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Racialization and “Southern” identities of resistance: A psychogeography of internal orientalism in the U.S.
Uppsala University, Disciplinary Domain of Humanities and Social Sciences, Faculty of Social Sciences, Department of Social and Economic Geography.
2010 (English)In: Annals of the Association of American Geographers, ISSN 0004-5608, E-ISSN 1467-8306, Vol. 100, no 1, 202-221 p.Article in journal (Refereed) Published
Abstract [en]

This article examines the “voices of the Others” of internal orientalism in the United States. Internal orientalismcreates a binary of the imagined spaces of “America” and “the South,” simultaneously racializing both spaces aswhite spaces. The article explores the extent to which this discourse informs a “Southern” resistance identityamong members of the white “Southern” nationalist organization the League of the South, and African Americanresidents of Lynchburg, Virginia. An analysis of interviews shows that for the League members, internalorientalism produces a psychogeography wherein “Southerners” feel that they are considered an inferior partof the “American” nation, which they might experience as hatred and demonization. To combat a colonialmentality, the League advances a positive notion of “Southern” identity that emphasizes the theme of resistance.The essentialist version of “Southern” identity they espouse is ultimately a derivative discourse in that it doesnot unsettle the internal orientalist assumption that “the South” is fundamentally different from “the North”and “America.” Those African Americans in the study who embrace “Southern” identity resist the internal orientalistracialization of “Southern” as referring to white people, although to the extent they associate “Southern”identity with racism and segregation they partly reinforce the discourse. Some who do not embrace “Southern”identity cannot overcome its negative connotations. The study shows that articulations of “the South” and“Southern” identity are best understood from an interscalar perspective and not by considering “Southernness”as something produced solely in “the South.”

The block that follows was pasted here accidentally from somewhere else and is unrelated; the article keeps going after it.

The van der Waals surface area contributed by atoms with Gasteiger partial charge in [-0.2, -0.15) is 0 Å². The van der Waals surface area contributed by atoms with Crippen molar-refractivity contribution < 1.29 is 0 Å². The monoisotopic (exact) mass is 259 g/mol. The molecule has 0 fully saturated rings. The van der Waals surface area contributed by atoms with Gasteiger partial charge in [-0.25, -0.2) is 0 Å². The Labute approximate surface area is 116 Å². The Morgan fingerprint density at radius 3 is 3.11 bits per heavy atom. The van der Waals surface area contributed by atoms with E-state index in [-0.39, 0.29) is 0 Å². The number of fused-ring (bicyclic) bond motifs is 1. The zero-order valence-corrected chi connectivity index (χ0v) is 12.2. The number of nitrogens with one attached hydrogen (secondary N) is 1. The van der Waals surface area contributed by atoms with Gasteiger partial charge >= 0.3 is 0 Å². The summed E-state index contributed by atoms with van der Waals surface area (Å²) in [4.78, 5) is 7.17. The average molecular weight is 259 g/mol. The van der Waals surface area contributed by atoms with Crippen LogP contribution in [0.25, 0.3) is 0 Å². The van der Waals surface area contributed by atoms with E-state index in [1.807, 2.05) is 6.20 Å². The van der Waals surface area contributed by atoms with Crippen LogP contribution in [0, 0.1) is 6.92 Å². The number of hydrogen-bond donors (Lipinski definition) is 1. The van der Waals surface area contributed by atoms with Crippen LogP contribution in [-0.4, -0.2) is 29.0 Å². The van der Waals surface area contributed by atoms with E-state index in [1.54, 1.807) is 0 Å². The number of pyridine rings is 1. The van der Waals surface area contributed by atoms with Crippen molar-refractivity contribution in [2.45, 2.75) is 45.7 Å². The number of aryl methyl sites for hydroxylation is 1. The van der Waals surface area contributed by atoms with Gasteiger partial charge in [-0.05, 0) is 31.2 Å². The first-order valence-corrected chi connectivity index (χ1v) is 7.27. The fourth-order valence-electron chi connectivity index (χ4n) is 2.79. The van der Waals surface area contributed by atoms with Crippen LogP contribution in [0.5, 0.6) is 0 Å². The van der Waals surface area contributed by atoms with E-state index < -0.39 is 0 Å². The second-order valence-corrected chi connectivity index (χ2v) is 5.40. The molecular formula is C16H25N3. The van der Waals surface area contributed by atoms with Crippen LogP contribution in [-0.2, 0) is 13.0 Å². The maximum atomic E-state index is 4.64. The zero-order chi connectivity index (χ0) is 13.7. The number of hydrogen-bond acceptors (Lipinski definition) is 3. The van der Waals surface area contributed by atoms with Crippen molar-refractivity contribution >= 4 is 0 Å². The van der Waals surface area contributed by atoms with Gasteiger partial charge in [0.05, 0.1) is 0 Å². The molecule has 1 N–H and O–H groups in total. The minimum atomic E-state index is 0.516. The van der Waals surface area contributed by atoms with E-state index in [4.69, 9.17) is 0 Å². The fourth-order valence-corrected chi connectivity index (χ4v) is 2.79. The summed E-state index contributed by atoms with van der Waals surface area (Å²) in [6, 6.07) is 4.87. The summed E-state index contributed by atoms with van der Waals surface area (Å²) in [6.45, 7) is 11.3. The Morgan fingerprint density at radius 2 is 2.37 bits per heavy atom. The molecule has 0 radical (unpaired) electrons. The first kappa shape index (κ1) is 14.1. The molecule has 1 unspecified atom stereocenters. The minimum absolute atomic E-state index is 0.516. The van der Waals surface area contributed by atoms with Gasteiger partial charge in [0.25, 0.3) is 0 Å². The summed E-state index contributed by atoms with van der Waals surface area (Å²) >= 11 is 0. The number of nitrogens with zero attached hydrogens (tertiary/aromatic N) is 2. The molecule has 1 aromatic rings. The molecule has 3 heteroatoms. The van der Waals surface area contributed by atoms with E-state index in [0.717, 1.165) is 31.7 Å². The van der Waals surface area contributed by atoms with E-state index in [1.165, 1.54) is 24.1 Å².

Place, publisher, year, edition, pages
2010. Vol. 100, no 1, 202-221 p.
Keyword [en]
U.S. South, psychogeography, nationalism, internal orientalism, race, ethnicity, resistance
National Category
Human Geography
Research subject
URN: urn:nbn:se:uu:diva-121430DOI: 10.1080/00045600903379109ISI: 000277437100010OAI: oai:DiVA.org:uu-121430DiVA: diva2:305287
Available from: 2010-03-23 Created: 2010-03-23 Last updated: 2012-01-31Bibliographically approved

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